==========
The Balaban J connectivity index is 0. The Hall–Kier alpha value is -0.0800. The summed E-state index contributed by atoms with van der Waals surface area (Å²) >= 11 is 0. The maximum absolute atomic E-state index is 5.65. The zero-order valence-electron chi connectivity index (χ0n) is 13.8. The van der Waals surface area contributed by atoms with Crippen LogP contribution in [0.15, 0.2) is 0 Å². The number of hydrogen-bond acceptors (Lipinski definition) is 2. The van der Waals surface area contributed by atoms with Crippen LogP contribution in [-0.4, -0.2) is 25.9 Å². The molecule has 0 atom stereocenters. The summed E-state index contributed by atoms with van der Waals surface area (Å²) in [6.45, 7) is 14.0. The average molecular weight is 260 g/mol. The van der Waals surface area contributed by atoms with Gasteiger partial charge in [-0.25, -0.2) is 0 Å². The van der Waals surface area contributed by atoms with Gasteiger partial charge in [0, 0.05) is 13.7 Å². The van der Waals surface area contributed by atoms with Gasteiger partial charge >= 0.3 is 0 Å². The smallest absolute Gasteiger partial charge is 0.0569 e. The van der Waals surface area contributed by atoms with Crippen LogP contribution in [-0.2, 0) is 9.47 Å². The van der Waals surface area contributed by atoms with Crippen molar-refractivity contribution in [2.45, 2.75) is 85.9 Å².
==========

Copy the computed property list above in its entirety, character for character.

The Balaban J connectivity index is 0. The Hall–Kier alpha value is -0.0800. The summed E-state index contributed by atoms with van der Waals surface area (Å²) >= 11 is 0. The maximum absolute atomic E-state index is 5.65. The zero-order valence-electron chi connectivity index (χ0n) is 13.8. The van der Waals surface area contributed by atoms with Crippen LogP contribution in [0.15, 0.2) is 0 Å². The number of hydrogen-bond acceptors (Lipinski definition) is 2. The van der Waals surface area contributed by atoms with Crippen LogP contribution in [-0.4, -0.2) is 25.9 Å². The molecule has 0 atom stereocenters. The summed E-state index contributed by atoms with van der Waals surface area (Å²) in [6.45, 7) is 14.0. The average molecular weight is 260 g/mol. The van der Waals surface area contributed by atoms with Gasteiger partial charge in [-0.25, -0.2) is 0 Å². The van der Waals surface area contributed by atoms with Gasteiger partial charge in [0, 0.05) is 13.7 Å². The van der Waals surface area contributed by atoms with Gasteiger partial charge >= 0.3 is 0 Å². The smallest absolute Gasteiger partial charge is 0.0569 e. The van der Waals surface area contributed by atoms with Crippen LogP contribution in [-0.2, 0) is 9.47 Å². The van der Waals surface area contributed by atoms with Crippen molar-refractivity contribution in [2.45, 2.75) is 85.9 Å².